Blackberry Berliner Weisse Recipe


  • 3 lbs Pilsner; German
  • 3 lbs Wheat Malt, Pale
  • 0.50 oz Willamette [5.50 %] – Boil 15.0 min
  • 1.0 pkg German Ale (Wyeast Labs #1007)
  • 1.0 pkg Lactobacillus Blend (Omega #OYL-605)
  • 4 lbs Puree; Blackberry [Primary] – Primary

Okay, so here’s the deal. Today, I’m going to brew a Berliner Weisse.

I’m going to kettle sour it, and then, when the beer’s in the fermenter, I’m going to add blackberry puree. And, because I want to share this beer with a friend out of state, I’m going to package it using my new canning device. I cannot wait to try this one.

Stage one, pretty simple, going to mash this very modest amount of grains in some water. And, let’s see, it is going to be 150 Fahrenheit, which is 66 Celsius.

Now, half of this grist is wheat malt, which means we don’t have a whole lot of husks in here, but I’m not really worried. There’s not very much of anything in here, to be honest. And, brewing in the bag systems like this typically don’t have any sort of problems with stock mashes. If you’re using a system, maybe it does have that sort of issue, then you could add some rice stock to this, as well.

Now, I do find oftentimes that these lower gravity beers do convert a bit quicker. So, you may not need a full hour for your mash for this, but let’s get this one started. And, while that’s mashing, well, I’ve been dying to try something.

Now, a Berliner Weisse is a sour wheat beer, originating from Northern Germany. And, it’s quite low alcohol, by which I mean, my original gravity is pretty low, 1.036. So, that’s going to be sub 4% beer. And, the ingredients for this one couldn’t be simpler. 50% German Pilsner and 50% pale wheat malt.

And, while the style of Berliner Weisse does not require it, I am going to add in a fruit extract. I am using blackberry puree from Olive Nation . I’ve had pretty good luck with Olive Nation’s extracts, and have a good collection of those, so I’m thinking this’ll be a good addition.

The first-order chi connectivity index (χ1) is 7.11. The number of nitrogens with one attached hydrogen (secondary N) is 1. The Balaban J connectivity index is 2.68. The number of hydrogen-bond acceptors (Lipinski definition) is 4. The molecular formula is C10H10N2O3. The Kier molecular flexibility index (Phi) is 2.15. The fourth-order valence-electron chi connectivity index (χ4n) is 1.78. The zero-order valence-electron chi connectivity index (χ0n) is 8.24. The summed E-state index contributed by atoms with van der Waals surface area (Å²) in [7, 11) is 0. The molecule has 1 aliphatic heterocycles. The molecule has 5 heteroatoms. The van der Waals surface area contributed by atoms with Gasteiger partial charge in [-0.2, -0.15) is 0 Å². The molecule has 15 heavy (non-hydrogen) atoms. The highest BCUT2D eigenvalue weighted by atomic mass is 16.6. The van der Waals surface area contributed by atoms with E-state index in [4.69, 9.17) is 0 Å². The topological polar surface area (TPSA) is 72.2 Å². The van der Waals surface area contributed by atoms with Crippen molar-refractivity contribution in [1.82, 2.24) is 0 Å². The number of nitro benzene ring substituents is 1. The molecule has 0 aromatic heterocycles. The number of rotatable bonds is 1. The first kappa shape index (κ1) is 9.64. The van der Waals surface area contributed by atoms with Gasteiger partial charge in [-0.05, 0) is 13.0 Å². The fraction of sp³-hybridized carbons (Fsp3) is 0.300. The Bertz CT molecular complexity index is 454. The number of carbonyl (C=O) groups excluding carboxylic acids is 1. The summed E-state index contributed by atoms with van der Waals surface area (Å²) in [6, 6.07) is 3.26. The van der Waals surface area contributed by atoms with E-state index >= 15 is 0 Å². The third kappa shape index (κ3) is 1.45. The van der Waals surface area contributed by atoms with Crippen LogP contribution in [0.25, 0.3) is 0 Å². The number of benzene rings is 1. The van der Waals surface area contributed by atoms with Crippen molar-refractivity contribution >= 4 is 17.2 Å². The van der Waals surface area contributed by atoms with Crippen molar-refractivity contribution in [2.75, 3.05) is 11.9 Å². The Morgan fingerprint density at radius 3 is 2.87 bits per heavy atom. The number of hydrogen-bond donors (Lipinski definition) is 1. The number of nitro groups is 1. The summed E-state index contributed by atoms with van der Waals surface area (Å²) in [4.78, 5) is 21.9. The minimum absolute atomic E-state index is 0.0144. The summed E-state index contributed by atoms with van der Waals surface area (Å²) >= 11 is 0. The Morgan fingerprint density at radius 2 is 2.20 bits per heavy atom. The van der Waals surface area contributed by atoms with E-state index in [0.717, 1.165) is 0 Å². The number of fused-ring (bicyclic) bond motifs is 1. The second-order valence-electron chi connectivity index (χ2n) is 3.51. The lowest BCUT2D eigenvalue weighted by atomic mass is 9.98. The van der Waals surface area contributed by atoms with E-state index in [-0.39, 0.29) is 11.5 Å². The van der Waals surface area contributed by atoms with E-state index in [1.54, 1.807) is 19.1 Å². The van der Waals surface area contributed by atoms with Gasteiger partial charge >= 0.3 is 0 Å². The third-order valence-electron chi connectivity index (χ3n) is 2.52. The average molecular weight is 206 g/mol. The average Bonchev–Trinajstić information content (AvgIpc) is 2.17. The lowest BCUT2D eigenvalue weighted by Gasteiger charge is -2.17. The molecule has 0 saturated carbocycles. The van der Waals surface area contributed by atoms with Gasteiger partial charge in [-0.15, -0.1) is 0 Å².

Process of Brewing a Blackberry Berliner Weisse

This low-alcohol beer is known for its refreshing taste and fruity flavors. We will cover the step-by-step process, from mashing the grains to packaging the beer using a canning device. So grab a drink and let’s dive into the world of brewing!

Stage One: Mashing the Grains To begin the brewing process, the brewer starts by mashing a modest amount of grains in water at a temperature of 150°F (66°C).

The grain mixture consists of 50% German Pilsner and 50% pale wheat malt. The brewer explains that using a brew in the bag system eliminates the need to worry about any issues with stuck mashes. However, if using a different system, adding rice hulls can help prevent any problems.

Adding Flavor: Blackberry Puree While the Berliner Weisse style does not require the addition of fruit, the brewer decides to enhance the beer’s flavor by incorporating blackberry puree. They choose a blackberry puree from Olive Nation, known for its quality extracts. The brewer plans to add the puree after the beer is in the fermenter.

Maintaining the Ideal Environment for Lactobacillus: The next step involves creating the ideal environment for lactobacillus, a bacteria responsible for the beer’s sourness. The brewer adjusts the pH of the wort to 5.0 using lactic acid and keeps the temperature at 95°F (35°C) using a temperature controller.

They explain that lactobacillus requires warmth and the absence of hops to thrive. Killing Off Lactobacillus and Adding Hops After a few days, the lactobacillus has done its job, lowering the pH to 3.2. To halt its activity, the brewer re-boils the wort for 15 minutes and adds a hop addition of Willamette hops. This step also introduces a mild bitterness to balance the sourness of the beer.

Fermentation and Fruit Addition With the lactobacillus neutralized, the brewer transfers the wort to the fermenter and adds German ale yeast (Wyeast 1007). The primary fermentation takes place at 66°F (19°C), allowing for the possibility of fruity esters to develop.

Once fermentation is complete, the brewer plans to add the blackberry puree to enhance the beer’s fruitiness.

Packaging the Beer To share the beer with a friend out of state, the brewer uses a canning device called the Benchmark from October. They demonstrate how to fill and seal the cans using a tap cooler and an electric drill. The cans are then packaged and sent to the recipient.